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Posts Tagged ‘Prees Heath Common’

Shropshire’s Mammoth – Week 31 of the Oswestry Heritage Comics

The story of the discovery of the Condover Mammoth is interesting for many reasons – not least of which because it sheds important light on the way local heritage discoveries happen.

The first is the unexpected nature of the discovery itself. The mammoth bones were discovered in 1986, during the excavation of a sand and gravel quarry at Condover, just south of Shrewsbury. It’s a fair distance from Oswestry, but – like the Stiperstones and Prees Heath – shares our Ice Age landscape and geology. As the climate changed and the glaciers (like the ones which shaped the Stiperstones) melted, rivers of melt water ran away from the disappearing ice sheets. These laid down huge areas of sand, gravel and mud across much of lowland Shropshire. These muddy plains were great environments for grasses, wild flowers and small shrubs (not unlike the plants now growing at Prees Heath, for example) and attracted large herds of animals moving back up into the newly thawed north of Britain. One of the animals attracted by this rich, new grazing land was the mammoth. But these fertile grazing lands held hidden dangers. Large lumps of ice, breaking off from the glacier, became buried in the sand, mud and gravel, and slowly melted – leaving a hole buried under the ground. When something as large as a mammoth stepped on top of where that hole was, the top collapsed, creating a steep-sided pit of wet earth, sand and gravel – an impossible trap for a large animal to get out of. Trapped, these animals died, and their bodies were buried with more mud and sand as the pit was filled in. At Condover, an adult and two young mammoths died this way. Quarrying in the Shropshire plain for sand and gravel was possibly started by the Romans (getting material for their roads), but became big business in the 19th and 20th century, as sand and aggregate were needed in large quantities for building construction. The quarry at Condover is one of several in the area making profitable use of this Ice Age geology! But the point here is that this discovery shows how local industry, geology and history all work together to make discoveries like the Condover mammoth possible. Once again, it demonstrates how local heritage is a network of different influences, events and synchonicities, meaning we get a much better and more complete picture of our local heritage if we try to understand as many aspects of it as possible – including things like economics, soil formation and social history.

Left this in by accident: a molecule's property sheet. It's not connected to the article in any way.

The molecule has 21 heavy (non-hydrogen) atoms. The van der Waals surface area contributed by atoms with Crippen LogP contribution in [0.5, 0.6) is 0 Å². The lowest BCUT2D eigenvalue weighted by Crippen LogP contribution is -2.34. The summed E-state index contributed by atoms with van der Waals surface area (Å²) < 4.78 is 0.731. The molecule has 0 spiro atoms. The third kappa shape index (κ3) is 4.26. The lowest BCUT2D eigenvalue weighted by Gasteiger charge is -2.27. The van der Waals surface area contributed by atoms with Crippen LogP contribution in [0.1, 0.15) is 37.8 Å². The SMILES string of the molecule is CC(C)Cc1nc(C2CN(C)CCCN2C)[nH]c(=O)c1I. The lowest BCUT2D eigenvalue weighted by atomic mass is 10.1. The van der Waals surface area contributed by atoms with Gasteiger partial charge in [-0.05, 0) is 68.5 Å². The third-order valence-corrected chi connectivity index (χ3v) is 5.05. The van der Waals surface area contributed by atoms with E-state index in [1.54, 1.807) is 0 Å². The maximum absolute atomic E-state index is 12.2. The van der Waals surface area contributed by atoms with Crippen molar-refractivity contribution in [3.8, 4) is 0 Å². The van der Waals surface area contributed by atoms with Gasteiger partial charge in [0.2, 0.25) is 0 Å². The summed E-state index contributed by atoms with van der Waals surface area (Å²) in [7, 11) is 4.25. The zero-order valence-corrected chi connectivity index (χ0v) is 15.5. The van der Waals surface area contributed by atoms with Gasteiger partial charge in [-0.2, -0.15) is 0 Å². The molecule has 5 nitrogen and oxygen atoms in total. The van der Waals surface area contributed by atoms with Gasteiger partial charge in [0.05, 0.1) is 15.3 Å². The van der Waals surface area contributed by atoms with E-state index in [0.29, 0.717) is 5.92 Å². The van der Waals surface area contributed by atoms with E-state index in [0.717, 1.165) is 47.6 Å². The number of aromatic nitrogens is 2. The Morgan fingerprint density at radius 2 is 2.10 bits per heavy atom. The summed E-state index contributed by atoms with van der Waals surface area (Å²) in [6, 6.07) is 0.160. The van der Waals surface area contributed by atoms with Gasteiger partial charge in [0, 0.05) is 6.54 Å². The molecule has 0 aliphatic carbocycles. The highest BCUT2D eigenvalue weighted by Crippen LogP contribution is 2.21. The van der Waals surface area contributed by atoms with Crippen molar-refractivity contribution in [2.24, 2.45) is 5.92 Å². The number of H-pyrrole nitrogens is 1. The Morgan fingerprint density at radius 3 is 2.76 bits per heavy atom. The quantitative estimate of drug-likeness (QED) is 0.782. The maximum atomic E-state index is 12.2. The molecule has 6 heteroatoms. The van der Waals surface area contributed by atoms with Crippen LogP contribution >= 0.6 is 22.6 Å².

The second is the way in which the discovery unfolded. The bones were actually uncovered by the workers at the ARC Western Ltd. quarry: Maurice Baddeley, Gary Ryan and Michael Ryan (all working for R.J. Weaver (Contracts) Ltd. of Burton-on-Trent). Maurice Baddeley put the big bones aside, but thought they were the remains of a large farm animal – a big bull or something – that had died in the quarry. Eve Roberts and her husband Glyn – local Condover residents – were walking their dogs nearby and saw the bones sitting at the edge of the quarry. Talking to Baddeley, Eve didn’t think as he did that the bones were of a farm animal: to her, they looked much bigger. When Eve got home later that morning, she phoned Geoff McCabe, the Shropshire County Museums and Arts officer. He came down within the hour, and identified the remains as probably being those of a prehistoric mammoth. He then made arrangements with ARC Western Ltd, and put in an urgent call to the British Museum for advice. The following week Russell Coope of the University of Birmingham’s Department of Geological Sciences came and positively identified the remains as an Ice Age mammoth. Local television and radio stations then put out a call for local people to help with the excavation. Even Blue Peter came and recorded a programme on-site to help raise public awareness of the importance of the discovery. For the next four days, thirty volunteers – including Eve Roberts – helped Geoff McCabe and the Museum Services staff excavate the remains of the three mammoths. Additional specialists came to help, too: Dr. Adrian Lister of Cambridge University quickly realised that the mammoth skeletons were some of the best preserved in Europe, and a team of twenty students from the University of Birmingham came to identify, clean and preserve the bones in a makeshift laboratory shed donated by the Highways Department. The bones were then sent out to thirteen research laboratories in Britain, plus labs in the USA and even the Soviet Union, for further detailed analysis by experts. They eventually determined that the mammoth remains were about 12,000 years old, making them the “youngest” in Britain – an important piece of information that has significantly changed our understanding of the Ice Age in northern Europe.

What does this tell us? It tells us that local heritage is, truly, a team effort. From the quarry workers who uncovered the mammoth, to Eve Roberts who recognised them as important, to Geoff McCabe who responded so quickly and put the expert wheels in motion, to the Soviet scientists who contributed their specialist knowledge – local heritage is a collaborative effort, bringing in engagement, experience and expertise from a wide range of people. There are no “lone wolves” in local heritage research – no one who can know everything or do everything. Local heritage discoveries are made possible when a community of like-minded people work cooperatively. And this means that we are all capable of contributing to heritage discoveries big and small, regardless of whether we’re working in a lab in Siberia or walking our dog through a field in Shropshire. The important thing is to be interested and get involved.

Who knows? Maybe the next time you’re taking the dog for a walk around Old Oswestry you’ll stumble across something as magnificent as the Condover Mammoth!

Don’t forget: you can actually see the mammoth skeleton on display at the Shropshire Hills Discover Centre near Craven Arms!

The Oswestry Heritage Comics are a year-long series of weekly newspaper comic strips about the archaeology, history and heritage of the area around Oswestry, Shropshire in the UK. The comics are published in the Oswestry and Border Counties Advertizer every Tuesday, and on Facebook. The project is supported by the Heritage Lottery Fund.
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Prees Heath Common – Week Nine of the Oswestry Heritage Comics